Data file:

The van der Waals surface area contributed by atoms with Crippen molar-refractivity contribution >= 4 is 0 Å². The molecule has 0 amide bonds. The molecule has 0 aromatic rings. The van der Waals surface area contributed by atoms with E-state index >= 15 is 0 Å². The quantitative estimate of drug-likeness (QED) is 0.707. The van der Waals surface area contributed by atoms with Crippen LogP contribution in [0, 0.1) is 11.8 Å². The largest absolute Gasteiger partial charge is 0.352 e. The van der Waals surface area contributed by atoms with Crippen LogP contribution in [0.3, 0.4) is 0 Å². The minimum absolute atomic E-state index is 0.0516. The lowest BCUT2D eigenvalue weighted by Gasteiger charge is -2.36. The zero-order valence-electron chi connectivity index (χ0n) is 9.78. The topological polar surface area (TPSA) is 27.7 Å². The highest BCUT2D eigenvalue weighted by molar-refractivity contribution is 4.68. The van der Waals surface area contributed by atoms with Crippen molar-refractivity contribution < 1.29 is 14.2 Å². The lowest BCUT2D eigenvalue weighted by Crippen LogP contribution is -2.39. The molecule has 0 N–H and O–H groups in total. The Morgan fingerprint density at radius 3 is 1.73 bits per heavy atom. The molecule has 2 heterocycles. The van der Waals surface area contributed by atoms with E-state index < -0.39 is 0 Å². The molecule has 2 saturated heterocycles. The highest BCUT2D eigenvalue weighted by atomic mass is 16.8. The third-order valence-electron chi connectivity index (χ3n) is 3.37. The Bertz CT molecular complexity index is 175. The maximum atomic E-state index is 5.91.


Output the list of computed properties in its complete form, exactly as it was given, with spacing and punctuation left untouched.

The van der Waals surface area contributed by atoms with Crippen molar-refractivity contribution >= 4 is 0 Å². The molecule has 0 amide bonds. The molecule has 0 aromatic rings. The van der Waals surface area contributed by atoms with E-state index >= 15 is 0 Å². The quantitative estimate of drug-likeness (QED) is 0.707. The van der Waals surface area contributed by atoms with Crippen LogP contribution in [0, 0.1) is 11.8 Å². The largest absolute Gasteiger partial charge is 0.352 e. The van der Waals surface area contributed by atoms with Crippen LogP contribution in [0.3, 0.4) is 0 Å². The minimum absolute atomic E-state index is 0.0516. The lowest BCUT2D eigenvalue weighted by Gasteiger charge is -2.36. The zero-order valence-electron chi connectivity index (χ0n) is 9.78. The topological polar surface area (TPSA) is 27.7 Å². The highest BCUT2D eigenvalue weighted by molar-refractivity contribution is 4.68. The van der Waals surface area contributed by atoms with Crippen molar-refractivity contribution < 1.29 is 14.2 Å². The lowest BCUT2D eigenvalue weighted by Crippen LogP contribution is -2.39. The molecule has 0 N–H and O–H groups in total. The Morgan fingerprint density at radius 3 is 1.73 bits per heavy atom. The molecule has 2 heterocycles. The van der Waals surface area contributed by atoms with E-state index < -0.39 is 0 Å². The molecule has 2 saturated heterocycles. The highest BCUT2D eigenvalue weighted by atomic mass is 16.8. The third-order valence-electron chi connectivity index (χ3n) is 3.37. The Bertz CT molecular complexity index is 175. The maximum atomic E-state index is 5.91.